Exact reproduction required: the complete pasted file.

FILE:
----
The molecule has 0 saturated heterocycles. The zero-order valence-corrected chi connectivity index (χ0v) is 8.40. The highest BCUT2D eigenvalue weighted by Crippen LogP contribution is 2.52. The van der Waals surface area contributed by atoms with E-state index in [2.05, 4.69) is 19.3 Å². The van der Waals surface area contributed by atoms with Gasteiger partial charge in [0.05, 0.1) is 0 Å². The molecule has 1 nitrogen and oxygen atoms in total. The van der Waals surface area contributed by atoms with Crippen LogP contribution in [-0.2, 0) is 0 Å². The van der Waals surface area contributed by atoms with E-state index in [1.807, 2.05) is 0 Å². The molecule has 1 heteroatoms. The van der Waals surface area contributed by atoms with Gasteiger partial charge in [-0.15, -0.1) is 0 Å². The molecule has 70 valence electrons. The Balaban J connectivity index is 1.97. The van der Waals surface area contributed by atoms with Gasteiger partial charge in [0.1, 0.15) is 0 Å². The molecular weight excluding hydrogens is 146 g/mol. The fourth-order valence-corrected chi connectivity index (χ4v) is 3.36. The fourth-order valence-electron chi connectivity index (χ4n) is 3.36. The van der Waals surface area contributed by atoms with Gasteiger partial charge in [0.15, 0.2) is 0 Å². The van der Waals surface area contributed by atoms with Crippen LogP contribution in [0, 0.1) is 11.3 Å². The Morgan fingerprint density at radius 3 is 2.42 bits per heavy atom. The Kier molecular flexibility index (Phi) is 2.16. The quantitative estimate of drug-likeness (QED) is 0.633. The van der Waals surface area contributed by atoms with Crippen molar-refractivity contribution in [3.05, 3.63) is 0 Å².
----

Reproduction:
The molecule has 0 saturated heterocycles. The zero-order valence-corrected chi connectivity index (χ0v) is 8.40. The highest BCUT2D eigenvalue weighted by Crippen LogP contribution is 2.52. The van der Waals surface area contributed by atoms with E-state index in [2.05, 4.69) is 19.3 Å². The van der Waals surface area contributed by atoms with Gasteiger partial charge in [0.05, 0.1) is 0 Å². The molecule has 1 nitrogen and oxygen atoms in total. The van der Waals surface area contributed by atoms with Crippen LogP contribution in [-0.2, 0) is 0 Å². The van der Waals surface area contributed by atoms with E-state index in [1.807, 2.05) is 0 Å². The molecule has 1 heteroatoms. The van der Waals surface area contributed by atoms with Gasteiger partial charge in [-0.15, -0.1) is 0 Å². The molecule has 70 valence electrons. The Balaban J connectivity index is 1.97. The van der Waals surface area contributed by atoms with Gasteiger partial charge in [0.1, 0.15) is 0 Å². The molecular weight excluding hydrogens is 146 g/mol. The fourth-order valence-corrected chi connectivity index (χ4v) is 3.36. The fourth-order valence-electron chi connectivity index (χ4n) is 3.36. The van der Waals surface area contributed by atoms with Gasteiger partial charge in [0.15, 0.2) is 0 Å². The van der Waals surface area contributed by atoms with Crippen LogP contribution in [0, 0.1) is 11.3 Å². The Morgan fingerprint density at radius 3 is 2.42 bits per heavy atom. The Kier molecular flexibility index (Phi) is 2.16. The quantitative estimate of drug-likeness (QED) is 0.633. The van der Waals surface area contributed by atoms with Crippen molar-refractivity contribution in [3.05, 3.63) is 0 Å².